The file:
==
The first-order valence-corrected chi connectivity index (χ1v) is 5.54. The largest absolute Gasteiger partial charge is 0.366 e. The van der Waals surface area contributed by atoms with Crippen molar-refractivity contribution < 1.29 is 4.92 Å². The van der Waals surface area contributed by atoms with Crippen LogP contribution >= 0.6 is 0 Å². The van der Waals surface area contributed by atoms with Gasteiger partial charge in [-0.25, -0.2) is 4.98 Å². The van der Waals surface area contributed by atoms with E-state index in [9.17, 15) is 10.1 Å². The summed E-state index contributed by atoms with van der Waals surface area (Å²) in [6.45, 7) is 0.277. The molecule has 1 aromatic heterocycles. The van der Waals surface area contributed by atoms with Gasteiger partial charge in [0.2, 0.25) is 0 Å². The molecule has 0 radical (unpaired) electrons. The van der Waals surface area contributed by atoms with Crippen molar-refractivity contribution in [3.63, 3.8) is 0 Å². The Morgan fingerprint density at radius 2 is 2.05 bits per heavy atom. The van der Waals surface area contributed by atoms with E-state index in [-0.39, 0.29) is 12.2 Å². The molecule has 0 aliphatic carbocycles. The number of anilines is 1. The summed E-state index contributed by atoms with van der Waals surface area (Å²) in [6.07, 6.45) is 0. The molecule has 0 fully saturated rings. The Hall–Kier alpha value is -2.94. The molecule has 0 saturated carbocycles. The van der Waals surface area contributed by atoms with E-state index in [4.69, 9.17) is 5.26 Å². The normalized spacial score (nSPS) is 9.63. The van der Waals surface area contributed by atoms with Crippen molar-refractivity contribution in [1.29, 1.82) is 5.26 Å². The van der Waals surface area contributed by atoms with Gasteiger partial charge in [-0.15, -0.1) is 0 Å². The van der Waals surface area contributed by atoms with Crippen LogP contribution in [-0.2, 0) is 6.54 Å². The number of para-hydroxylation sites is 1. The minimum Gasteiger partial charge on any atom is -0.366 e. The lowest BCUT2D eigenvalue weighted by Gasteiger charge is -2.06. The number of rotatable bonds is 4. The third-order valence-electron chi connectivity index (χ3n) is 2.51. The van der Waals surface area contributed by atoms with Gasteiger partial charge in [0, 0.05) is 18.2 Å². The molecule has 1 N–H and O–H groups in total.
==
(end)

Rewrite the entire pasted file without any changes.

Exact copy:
The first-order valence-corrected chi connectivity index (χ1v) is 5.54. The largest absolute Gasteiger partial charge is 0.366 e. The van der Waals surface area contributed by atoms with Crippen molar-refractivity contribution < 1.29 is 4.92 Å². The van der Waals surface area contributed by atoms with Crippen LogP contribution >= 0.6 is 0 Å². The van der Waals surface area contributed by atoms with Gasteiger partial charge in [-0.25, -0.2) is 4.98 Å². The van der Waals surface area contributed by atoms with E-state index in [9.17, 15) is 10.1 Å². The summed E-state index contributed by atoms with van der Waals surface area (Å²) in [6.45, 7) is 0.277. The molecule has 1 aromatic heterocycles. The van der Waals surface area contributed by atoms with Gasteiger partial charge in [0.2, 0.25) is 0 Å². The molecule has 0 radical (unpaired) electrons. The van der Waals surface area contributed by atoms with Crippen molar-refractivity contribution in [3.63, 3.8) is 0 Å². The Morgan fingerprint density at radius 2 is 2.05 bits per heavy atom. The van der Waals surface area contributed by atoms with E-state index in [-0.39, 0.29) is 12.2 Å². The molecule has 0 aliphatic carbocycles. The number of anilines is 1. The summed E-state index contributed by atoms with van der Waals surface area (Å²) in [6.07, 6.45) is 0. The molecule has 0 fully saturated rings. The Hall–Kier alpha value is -2.94. The molecule has 0 saturated carbocycles. The van der Waals surface area contributed by atoms with E-state index in [4.69, 9.17) is 5.26 Å². The normalized spacial score (nSPS) is 9.63. The van der Waals surface area contributed by atoms with Crippen molar-refractivity contribution in [1.29, 1.82) is 5.26 Å². The van der Waals surface area contributed by atoms with Gasteiger partial charge in [-0.15, -0.1) is 0 Å². The van der Waals surface area contributed by atoms with Crippen LogP contribution in [-0.2, 0) is 6.54 Å². The number of para-hydroxylation sites is 1. The minimum Gasteiger partial charge on any atom is -0.366 e. The lowest BCUT2D eigenvalue weighted by Gasteiger charge is -2.06. The number of rotatable bonds is 4. The third-order valence-electron chi connectivity index (χ3n) is 2.51. The van der Waals surface area contributed by atoms with Gasteiger partial charge in [0, 0.05) is 18.2 Å². The molecule has 1 N–H and O–H groups in total.